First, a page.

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Goldman sees 'close call' on Fed rate hike timing

The Federal Reserve building in Washington.
Gary Cameron | Reuters
The Federal Reserve building in Washington.

Goldman Sachs economists say it is now a close call on whether the Federal Reserve raises rates for the first time in September, as the firm had forecast, or in December.

In a note Tuesday, the economists said their reasons are more about the lack of inflation than the weakness of the first-quarter data and the sluggish rate of job growth, with just 126,000 nonfarm payrolls in March.

"The wage weakness is one reason why we find it difficult to be 'reasonably confident' that inflation will return to 2 percent over the medium term. Other reasons are the low starting point for the core (consumer price index and personal consumption expenditures) measures, the inherent unpredictability of inflation, and the possibility of a further substantial appreciation in the U.S. dollar," they wrote.

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In that type of environment, Goldman economists said "optimal monetary policy" would put the Fed's plan to hike rates this year on hold until there is evidence of how inflation will return to the 2 percent level.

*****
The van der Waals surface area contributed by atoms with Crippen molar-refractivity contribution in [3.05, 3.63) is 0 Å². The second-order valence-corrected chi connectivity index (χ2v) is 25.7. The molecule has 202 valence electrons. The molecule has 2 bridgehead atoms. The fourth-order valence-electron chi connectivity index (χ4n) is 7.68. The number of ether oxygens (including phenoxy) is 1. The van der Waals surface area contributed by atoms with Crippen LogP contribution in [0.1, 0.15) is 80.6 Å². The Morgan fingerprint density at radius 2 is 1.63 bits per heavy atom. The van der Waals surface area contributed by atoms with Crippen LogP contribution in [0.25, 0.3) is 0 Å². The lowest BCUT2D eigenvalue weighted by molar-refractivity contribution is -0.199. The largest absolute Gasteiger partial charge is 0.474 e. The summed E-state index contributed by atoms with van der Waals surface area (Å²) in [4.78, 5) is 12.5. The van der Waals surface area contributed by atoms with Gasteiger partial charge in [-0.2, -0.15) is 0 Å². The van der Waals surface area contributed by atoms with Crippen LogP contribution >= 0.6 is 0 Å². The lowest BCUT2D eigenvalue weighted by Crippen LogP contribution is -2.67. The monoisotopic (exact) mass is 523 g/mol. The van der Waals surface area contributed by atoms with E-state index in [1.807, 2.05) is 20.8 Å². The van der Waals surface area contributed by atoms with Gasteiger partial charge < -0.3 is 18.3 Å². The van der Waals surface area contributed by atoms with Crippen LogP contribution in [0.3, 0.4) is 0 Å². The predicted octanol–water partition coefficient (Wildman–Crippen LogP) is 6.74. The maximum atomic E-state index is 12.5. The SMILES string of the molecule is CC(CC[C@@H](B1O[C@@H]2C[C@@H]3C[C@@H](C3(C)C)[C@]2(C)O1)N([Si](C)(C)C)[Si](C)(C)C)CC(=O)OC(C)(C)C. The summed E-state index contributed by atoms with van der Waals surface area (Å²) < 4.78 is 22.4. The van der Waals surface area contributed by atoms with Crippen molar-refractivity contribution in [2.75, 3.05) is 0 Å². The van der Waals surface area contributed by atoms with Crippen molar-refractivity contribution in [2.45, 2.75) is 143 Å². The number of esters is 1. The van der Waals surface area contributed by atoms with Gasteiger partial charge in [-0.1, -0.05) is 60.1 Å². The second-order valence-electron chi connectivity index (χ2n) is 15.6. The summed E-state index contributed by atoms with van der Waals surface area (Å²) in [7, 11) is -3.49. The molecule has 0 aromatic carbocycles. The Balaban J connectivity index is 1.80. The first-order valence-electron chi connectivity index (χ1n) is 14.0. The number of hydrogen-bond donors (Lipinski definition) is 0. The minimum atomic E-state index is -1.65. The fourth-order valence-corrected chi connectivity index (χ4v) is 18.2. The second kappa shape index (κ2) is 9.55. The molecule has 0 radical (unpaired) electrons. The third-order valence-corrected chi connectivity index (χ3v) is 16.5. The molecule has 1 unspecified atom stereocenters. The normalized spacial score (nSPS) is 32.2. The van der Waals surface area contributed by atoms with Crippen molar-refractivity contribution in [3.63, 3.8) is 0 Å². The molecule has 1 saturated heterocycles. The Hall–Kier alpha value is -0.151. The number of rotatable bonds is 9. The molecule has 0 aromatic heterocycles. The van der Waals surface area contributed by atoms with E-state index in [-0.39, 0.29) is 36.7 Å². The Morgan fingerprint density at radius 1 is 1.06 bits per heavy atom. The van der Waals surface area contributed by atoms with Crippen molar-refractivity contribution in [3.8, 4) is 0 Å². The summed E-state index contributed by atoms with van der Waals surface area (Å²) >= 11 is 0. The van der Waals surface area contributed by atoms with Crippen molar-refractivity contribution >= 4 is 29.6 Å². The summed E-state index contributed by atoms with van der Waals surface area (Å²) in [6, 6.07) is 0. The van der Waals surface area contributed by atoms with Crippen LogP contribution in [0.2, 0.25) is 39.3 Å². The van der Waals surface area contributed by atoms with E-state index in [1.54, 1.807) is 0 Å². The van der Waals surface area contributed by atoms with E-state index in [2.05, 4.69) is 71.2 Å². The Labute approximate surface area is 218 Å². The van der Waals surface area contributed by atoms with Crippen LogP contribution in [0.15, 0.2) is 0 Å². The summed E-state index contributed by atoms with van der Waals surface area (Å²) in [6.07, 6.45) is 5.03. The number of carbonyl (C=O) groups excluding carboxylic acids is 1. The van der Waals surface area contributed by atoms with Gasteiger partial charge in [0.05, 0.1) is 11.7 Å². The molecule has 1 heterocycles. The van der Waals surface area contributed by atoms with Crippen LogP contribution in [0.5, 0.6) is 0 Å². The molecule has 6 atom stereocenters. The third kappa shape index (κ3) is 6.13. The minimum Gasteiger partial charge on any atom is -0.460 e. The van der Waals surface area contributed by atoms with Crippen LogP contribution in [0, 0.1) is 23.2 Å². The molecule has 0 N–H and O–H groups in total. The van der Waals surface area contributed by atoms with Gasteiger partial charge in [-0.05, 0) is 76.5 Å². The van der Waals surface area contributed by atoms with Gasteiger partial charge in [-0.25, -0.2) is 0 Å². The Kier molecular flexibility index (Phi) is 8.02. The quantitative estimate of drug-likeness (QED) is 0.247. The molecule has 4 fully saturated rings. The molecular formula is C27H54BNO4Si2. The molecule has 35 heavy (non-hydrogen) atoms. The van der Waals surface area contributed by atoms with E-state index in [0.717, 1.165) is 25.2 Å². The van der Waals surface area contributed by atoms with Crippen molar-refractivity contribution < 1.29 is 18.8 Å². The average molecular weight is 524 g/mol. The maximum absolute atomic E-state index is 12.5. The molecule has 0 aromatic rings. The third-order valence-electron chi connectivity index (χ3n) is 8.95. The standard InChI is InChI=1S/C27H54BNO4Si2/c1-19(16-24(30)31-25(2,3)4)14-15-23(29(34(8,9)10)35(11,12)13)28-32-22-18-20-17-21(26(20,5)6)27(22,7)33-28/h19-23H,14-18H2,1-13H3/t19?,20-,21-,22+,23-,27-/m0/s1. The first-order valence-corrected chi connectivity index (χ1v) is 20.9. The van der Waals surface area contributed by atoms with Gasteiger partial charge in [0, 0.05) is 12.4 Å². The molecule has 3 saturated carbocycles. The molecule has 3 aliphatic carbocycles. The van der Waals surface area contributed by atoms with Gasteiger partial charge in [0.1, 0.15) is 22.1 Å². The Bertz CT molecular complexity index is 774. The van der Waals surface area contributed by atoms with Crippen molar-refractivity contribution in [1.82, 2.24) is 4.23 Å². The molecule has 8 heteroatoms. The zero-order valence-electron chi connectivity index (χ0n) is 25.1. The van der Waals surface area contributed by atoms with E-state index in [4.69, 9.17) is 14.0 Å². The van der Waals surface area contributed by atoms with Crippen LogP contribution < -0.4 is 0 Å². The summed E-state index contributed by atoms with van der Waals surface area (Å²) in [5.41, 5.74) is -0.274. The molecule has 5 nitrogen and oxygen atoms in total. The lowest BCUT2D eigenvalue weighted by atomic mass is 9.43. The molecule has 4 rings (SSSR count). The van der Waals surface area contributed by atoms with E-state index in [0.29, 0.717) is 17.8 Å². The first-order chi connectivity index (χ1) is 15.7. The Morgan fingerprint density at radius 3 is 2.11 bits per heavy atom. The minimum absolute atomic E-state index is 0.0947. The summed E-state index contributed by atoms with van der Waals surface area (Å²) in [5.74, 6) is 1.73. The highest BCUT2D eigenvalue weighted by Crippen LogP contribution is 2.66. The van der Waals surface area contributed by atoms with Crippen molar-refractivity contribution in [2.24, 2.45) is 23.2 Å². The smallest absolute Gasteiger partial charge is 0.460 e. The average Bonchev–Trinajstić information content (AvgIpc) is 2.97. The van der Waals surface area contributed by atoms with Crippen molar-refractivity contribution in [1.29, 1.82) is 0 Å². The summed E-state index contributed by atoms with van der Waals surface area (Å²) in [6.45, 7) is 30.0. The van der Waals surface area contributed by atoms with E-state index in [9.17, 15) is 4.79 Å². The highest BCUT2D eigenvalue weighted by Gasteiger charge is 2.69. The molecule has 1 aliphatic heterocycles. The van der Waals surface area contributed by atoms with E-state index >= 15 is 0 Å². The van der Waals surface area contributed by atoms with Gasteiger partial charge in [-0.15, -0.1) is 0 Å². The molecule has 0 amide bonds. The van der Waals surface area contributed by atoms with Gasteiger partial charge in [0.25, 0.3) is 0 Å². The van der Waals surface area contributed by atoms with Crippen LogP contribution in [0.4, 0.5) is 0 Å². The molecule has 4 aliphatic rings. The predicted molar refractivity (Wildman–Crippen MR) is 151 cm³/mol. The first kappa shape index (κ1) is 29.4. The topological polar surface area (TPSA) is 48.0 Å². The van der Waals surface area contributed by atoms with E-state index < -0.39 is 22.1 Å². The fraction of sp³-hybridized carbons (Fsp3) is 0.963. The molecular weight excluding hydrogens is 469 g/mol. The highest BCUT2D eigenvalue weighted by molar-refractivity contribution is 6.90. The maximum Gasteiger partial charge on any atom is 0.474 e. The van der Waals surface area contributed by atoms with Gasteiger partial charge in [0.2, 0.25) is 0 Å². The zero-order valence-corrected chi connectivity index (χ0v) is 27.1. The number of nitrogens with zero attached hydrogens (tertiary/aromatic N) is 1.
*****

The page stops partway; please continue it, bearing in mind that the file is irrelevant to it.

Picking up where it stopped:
"And while our central forecast of actual policy remains lift off at the September 16-17 (Federal Open Market Committee) meeting, this is now a close call vs. December," they wrote.

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Goldman said first-quarter growth now looks to be about 1.1 percent, which would be similar to the same period of 2014, when cold weather impacted the economy. The economists expect a spring back in the next quarter or two, and see upside risks to their second-quarter growth forecast of 3 percent.

They also say a weak jobs report was not unexpected, given the strong string of reports in recent months. Job growth now averages 197,000 over the past three months, even with revisions.

"The more important message from the jobs numbers remain that the U.S. labor market is moving only gradually toward full employment. The broad underemployment rate U6 edged down to 10.9 percent in March and remains on track for a return to our 9 percent estimate of its equilibrium level by mid-2016," they wrote, referring to a measure that incorporates those who have quit working or are employed part-time for economic reasons.